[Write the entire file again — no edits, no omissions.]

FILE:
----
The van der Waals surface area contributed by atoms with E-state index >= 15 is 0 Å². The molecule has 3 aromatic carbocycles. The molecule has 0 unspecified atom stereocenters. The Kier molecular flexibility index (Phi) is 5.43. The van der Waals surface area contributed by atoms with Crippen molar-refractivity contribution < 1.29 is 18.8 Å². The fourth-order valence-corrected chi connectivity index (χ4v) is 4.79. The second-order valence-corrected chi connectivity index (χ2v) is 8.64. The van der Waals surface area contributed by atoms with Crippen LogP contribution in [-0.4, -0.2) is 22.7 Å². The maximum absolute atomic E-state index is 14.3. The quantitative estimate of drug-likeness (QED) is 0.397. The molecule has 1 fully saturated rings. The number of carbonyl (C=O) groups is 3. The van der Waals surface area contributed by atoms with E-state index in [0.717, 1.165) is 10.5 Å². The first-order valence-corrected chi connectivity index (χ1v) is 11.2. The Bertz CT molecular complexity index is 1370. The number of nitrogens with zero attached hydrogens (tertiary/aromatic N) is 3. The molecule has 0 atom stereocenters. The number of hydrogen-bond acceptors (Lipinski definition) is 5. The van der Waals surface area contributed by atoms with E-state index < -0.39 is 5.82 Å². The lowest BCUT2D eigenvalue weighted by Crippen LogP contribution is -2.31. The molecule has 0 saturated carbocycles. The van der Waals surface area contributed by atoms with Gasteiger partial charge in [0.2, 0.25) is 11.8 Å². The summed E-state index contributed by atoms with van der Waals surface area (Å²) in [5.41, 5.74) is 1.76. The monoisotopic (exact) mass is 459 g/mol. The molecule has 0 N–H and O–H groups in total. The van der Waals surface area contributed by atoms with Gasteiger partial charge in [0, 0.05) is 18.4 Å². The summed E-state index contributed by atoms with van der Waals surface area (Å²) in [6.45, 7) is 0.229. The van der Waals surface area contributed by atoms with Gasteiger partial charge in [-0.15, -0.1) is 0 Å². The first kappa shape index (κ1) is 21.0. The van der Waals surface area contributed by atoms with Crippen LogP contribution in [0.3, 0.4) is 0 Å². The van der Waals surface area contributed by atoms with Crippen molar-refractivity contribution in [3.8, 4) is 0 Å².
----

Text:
The van der Waals surface area contributed by atoms with E-state index >= 15 is 0 Å². The molecule has 3 aromatic carbocycles. The molecule has 0 unspecified atom stereocenters. The Kier molecular flexibility index (Phi) is 5.43. The van der Waals surface area contributed by atoms with Crippen molar-refractivity contribution < 1.29 is 18.8 Å². The fourth-order valence-corrected chi connectivity index (χ4v) is 4.79. The second-order valence-corrected chi connectivity index (χ2v) is 8.64. The van der Waals surface area contributed by atoms with Crippen LogP contribution in [-0.4, -0.2) is 22.7 Å². The maximum absolute atomic E-state index is 14.3. The quantitative estimate of drug-likeness (QED) is 0.397. The molecule has 1 fully saturated rings. The number of carbonyl (C=O) groups is 3. The van der Waals surface area contributed by atoms with E-state index in [0.717, 1.165) is 10.5 Å². The first-order valence-corrected chi connectivity index (χ1v) is 11.2. The Bertz CT molecular complexity index is 1370. The number of nitrogens with zero attached hydrogens (tertiary/aromatic N) is 3. The molecule has 0 atom stereocenters. The number of hydrogen-bond acceptors (Lipinski definition) is 5. The van der Waals surface area contributed by atoms with E-state index < -0.39 is 5.82 Å². The lowest BCUT2D eigenvalue weighted by Crippen LogP contribution is -2.31. The molecule has 0 saturated carbocycles. The van der Waals surface area contributed by atoms with Gasteiger partial charge in [0.2, 0.25) is 11.8 Å². The summed E-state index contributed by atoms with van der Waals surface area (Å²) in [5.41, 5.74) is 1.76. The monoisotopic (exact) mass is 459 g/mol. The molecule has 0 N–H and O–H groups in total. The van der Waals surface area contributed by atoms with Gasteiger partial charge in [0, 0.05) is 18.4 Å². The summed E-state index contributed by atoms with van der Waals surface area (Å²) in [6.45, 7) is 0.229. The van der Waals surface area contributed by atoms with Gasteiger partial charge in [-0.15, -0.1) is 0 Å². The first kappa shape index (κ1) is 21.0. The van der Waals surface area contributed by atoms with Crippen LogP contribution in [0.3, 0.4) is 0 Å². The van der Waals surface area contributed by atoms with Crippen molar-refractivity contribution in [3.8, 4) is 0 Å².